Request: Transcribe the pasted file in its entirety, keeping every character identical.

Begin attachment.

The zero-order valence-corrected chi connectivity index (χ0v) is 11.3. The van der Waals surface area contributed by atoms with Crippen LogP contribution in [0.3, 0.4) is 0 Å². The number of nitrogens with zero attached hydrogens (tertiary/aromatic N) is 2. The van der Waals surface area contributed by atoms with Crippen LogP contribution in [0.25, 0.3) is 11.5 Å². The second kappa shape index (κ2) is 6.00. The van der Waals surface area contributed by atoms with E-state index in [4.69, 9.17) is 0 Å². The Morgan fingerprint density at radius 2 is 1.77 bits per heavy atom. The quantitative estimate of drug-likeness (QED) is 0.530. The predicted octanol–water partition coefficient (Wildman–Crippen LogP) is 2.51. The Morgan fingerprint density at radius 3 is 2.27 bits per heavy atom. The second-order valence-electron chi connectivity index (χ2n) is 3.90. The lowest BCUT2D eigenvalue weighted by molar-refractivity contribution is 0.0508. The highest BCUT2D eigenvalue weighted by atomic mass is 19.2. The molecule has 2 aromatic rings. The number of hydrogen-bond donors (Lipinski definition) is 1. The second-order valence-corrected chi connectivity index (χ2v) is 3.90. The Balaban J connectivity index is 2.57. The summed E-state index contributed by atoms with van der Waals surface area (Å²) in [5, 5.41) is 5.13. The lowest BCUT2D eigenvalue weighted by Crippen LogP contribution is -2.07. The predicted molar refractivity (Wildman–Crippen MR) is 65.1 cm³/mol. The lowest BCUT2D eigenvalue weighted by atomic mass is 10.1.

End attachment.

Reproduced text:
The zero-order valence-corrected chi connectivity index (χ0v) is 11.3. The van der Waals surface area contributed by atoms with Crippen LogP contribution in [0.3, 0.4) is 0 Å². The number of nitrogens with zero attached hydrogens (tertiary/aromatic N) is 2. The van der Waals surface area contributed by atoms with Crippen LogP contribution in [0.25, 0.3) is 11.5 Å². The second kappa shape index (κ2) is 6.00. The van der Waals surface area contributed by atoms with E-state index in [4.69, 9.17) is 0 Å². The Morgan fingerprint density at radius 2 is 1.77 bits per heavy atom. The quantitative estimate of drug-likeness (QED) is 0.530. The predicted octanol–water partition coefficient (Wildman–Crippen LogP) is 2.51. The Morgan fingerprint density at radius 3 is 2.27 bits per heavy atom. The second-order valence-electron chi connectivity index (χ2n) is 3.90. The lowest BCUT2D eigenvalue weighted by molar-refractivity contribution is 0.0508. The highest BCUT2D eigenvalue weighted by atomic mass is 19.2. The molecule has 2 aromatic rings. The number of hydrogen-bond donors (Lipinski definition) is 1. The second-order valence-corrected chi connectivity index (χ2v) is 3.90. The Balaban J connectivity index is 2.57. The summed E-state index contributed by atoms with van der Waals surface area (Å²) in [5, 5.41) is 5.13. The lowest BCUT2D eigenvalue weighted by Crippen LogP contribution is -2.07. The predicted molar refractivity (Wildman–Crippen MR) is 65.1 cm³/mol. The lowest BCUT2D eigenvalue weighted by atomic mass is 10.1.